Youth participation and policy making
This blog explores the importance of youth participation in research and policy–making using our recent example of Secondary Students’ Union Northern Ireland (SSUNI).Read more
One year on from the publication of the RHI Inquiry report, has it made any difference to how government works in Northern Ireland? This blog looks at what progress has been made in the year since publication and argues that, as we emerge from Covid, a renewed focus is needed on ensuring the RHI recommendations are implemented in a way that brings about real change.
The Inquiry report found that the RHI failings were due to “an accumulation of errors and omissions over time and a failure of attention”. The report put blame on many shoulders – Ministers, Special Advisers, civil servants, consultants – while falling short in its criticism of individuals that some were expecting. Shortcomings were identified in areas that should be basic elements of good government, like proper note–taking, Ministers reading advice, Special Advisers being under Ministers’ control, and declarations of conflicts of interest. But in the end, it was the civil service that bore the heaviest criticism, in for example: the lack of specialist expertise used to develop a novel and complex scheme; poor governance and risk management; scant attention to value for taxpayers’ money; and inadequate whistle–blowing policies.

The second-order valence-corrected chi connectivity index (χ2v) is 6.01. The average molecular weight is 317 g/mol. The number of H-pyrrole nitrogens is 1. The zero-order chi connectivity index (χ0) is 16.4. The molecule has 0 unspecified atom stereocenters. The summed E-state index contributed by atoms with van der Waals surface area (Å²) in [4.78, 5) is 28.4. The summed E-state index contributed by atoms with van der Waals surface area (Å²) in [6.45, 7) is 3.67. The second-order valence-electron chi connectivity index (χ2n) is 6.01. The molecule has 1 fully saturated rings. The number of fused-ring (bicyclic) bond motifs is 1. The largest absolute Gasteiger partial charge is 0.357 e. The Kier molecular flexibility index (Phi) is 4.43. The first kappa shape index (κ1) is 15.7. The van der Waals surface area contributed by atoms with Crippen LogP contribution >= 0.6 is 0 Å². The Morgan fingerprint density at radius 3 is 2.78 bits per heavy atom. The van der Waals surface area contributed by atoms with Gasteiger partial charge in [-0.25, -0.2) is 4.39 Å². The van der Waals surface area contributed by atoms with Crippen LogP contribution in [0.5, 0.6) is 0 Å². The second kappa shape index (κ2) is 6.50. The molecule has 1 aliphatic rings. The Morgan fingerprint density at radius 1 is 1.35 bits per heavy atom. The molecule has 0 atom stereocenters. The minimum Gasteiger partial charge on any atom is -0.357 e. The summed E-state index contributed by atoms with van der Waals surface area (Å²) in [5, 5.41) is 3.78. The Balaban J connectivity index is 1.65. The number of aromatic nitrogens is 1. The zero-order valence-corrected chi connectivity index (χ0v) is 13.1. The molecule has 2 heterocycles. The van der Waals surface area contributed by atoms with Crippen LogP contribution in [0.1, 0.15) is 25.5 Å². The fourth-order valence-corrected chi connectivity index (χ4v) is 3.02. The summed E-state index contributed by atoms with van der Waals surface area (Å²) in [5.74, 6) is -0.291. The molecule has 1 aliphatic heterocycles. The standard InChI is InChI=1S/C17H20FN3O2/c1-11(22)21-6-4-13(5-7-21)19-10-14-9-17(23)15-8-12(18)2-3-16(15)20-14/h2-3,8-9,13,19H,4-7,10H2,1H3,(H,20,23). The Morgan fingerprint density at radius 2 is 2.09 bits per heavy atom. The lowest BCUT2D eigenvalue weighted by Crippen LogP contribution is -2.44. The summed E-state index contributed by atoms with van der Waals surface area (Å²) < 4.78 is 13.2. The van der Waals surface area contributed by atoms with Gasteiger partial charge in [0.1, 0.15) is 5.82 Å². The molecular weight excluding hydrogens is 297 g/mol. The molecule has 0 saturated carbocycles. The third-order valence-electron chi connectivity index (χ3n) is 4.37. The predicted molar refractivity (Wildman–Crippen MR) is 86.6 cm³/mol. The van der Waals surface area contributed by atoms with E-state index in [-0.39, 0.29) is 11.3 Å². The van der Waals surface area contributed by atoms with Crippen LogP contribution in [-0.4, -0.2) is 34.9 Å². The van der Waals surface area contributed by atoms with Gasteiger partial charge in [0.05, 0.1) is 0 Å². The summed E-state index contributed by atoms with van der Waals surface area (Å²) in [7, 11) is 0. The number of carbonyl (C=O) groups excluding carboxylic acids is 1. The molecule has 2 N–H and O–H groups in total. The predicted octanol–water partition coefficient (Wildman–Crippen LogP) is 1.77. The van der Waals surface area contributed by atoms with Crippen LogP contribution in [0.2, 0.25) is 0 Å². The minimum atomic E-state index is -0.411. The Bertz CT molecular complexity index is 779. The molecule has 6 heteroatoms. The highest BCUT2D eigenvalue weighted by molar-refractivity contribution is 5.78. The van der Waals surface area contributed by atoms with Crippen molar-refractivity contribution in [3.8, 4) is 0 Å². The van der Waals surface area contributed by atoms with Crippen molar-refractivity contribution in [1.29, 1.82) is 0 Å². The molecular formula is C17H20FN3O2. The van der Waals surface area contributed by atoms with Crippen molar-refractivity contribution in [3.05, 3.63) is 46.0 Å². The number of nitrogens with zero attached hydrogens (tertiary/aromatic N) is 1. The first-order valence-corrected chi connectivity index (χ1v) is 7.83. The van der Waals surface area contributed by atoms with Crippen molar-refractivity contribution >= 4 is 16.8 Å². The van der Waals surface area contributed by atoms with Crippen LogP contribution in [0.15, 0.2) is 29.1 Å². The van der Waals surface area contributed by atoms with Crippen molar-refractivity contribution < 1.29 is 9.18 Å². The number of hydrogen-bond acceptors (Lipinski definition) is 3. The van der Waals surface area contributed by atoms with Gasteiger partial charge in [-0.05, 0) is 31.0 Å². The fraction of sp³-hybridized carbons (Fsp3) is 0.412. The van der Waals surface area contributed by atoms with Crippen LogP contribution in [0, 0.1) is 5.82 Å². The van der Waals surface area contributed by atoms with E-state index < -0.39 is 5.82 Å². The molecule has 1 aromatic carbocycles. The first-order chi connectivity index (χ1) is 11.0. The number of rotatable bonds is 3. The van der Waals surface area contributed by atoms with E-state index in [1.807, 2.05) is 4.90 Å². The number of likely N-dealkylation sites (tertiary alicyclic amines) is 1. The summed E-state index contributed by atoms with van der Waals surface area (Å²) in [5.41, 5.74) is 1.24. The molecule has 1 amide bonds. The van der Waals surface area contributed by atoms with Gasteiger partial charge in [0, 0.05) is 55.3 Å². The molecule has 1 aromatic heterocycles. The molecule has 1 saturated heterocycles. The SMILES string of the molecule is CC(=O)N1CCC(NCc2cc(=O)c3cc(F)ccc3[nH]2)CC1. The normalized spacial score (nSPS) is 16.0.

The RHI report was published on a Friday afternoon in mid–March, and was largely overshadowed by the looming global pandemic. We might have expected thorough scrutiny of the report and its recommendations, but the days that followed and the year since have been dominated by Covid and that has diverted political and civil service time and resources away. The Executive sub–Committee on RHI implementation has been set up, but it has yet to report on its work. However, there has been some progress. A new set of arrangements for Special Adviser appointments was published in January 2020, providing new rules about the appointment and remuneration of Special Advisers, and making clear that Ministers are responsible for Special Advisers. A strengthened Ministerial Code was published in March. An annual report on Special Advisers was published in July providing details of salaries and relevant outside interests. A revised Civil Service Code of Ethics is being developed, to address issues raised at the RHI Inquiry like civil servants’ responsibility to the Executive as whole, not just their departmental minister. Work has continued on many other recommendations that relate to change within the civil service.
Now that we are emerging from Covid, there should be a renewed focus on the RHI Inquiry’s recommendations, to ensure they bring about real improvements in how government works here. Below are four headline areas.
More transparency and scrutiny are needed about progress on implementation. Despite all the interest and anticipation in the preceding months, the RHI report has had very little public or even political focus since its publication. Some of that can be attributed to Covid consuming so much political, civil service and media time over the past year. A report on progress from the Executive sub–Committee was promised before Christmas but has yet to appear. The Northern Ireland Audit Office will publish a progress report in May in its role providing independent assessment and validation of the RHI report’s implementation. The Assembly debated the Inquiry’s findings a few days after publication, but that seems to be the limit of scrutiny or ownership from the Assembly or its Committees. If we are serious about change in response to RHI, a renewed focus on monitoring implementation and ensuring real change is needed by those inside and outside the Executive and Assembly.